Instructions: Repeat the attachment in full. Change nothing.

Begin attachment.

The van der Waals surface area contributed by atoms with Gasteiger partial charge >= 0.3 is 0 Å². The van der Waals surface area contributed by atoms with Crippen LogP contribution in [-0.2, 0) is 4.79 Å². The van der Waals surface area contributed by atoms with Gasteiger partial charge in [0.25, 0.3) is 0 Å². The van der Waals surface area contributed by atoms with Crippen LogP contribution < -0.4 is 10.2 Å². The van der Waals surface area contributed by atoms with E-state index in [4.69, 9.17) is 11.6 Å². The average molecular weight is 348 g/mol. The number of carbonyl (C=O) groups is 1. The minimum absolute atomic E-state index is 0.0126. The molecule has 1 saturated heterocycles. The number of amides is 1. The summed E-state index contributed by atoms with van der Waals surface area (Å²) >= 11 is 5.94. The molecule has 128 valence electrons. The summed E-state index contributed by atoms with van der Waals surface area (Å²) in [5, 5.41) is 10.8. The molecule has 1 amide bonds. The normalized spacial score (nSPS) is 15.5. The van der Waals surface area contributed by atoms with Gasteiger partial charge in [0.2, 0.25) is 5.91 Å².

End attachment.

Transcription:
The van der Waals surface area contributed by atoms with Gasteiger partial charge >= 0.3 is 0 Å². The van der Waals surface area contributed by atoms with Crippen LogP contribution in [-0.2, 0) is 4.79 Å². The van der Waals surface area contributed by atoms with Gasteiger partial charge in [0.25, 0.3) is 0 Å². The van der Waals surface area contributed by atoms with Crippen LogP contribution < -0.4 is 10.2 Å². The van der Waals surface area contributed by atoms with E-state index in [4.69, 9.17) is 11.6 Å². The average molecular weight is 348 g/mol. The number of carbonyl (C=O) groups is 1. The minimum absolute atomic E-state index is 0.0126. The molecule has 1 saturated heterocycles. The number of amides is 1. The summed E-state index contributed by atoms with van der Waals surface area (Å²) >= 11 is 5.94. The molecule has 128 valence electrons. The summed E-state index contributed by atoms with van der Waals surface area (Å²) in [5, 5.41) is 10.8. The molecule has 1 amide bonds. The normalized spacial score (nSPS) is 15.5. The van der Waals surface area contributed by atoms with Gasteiger partial charge in [0.2, 0.25) is 5.91 Å².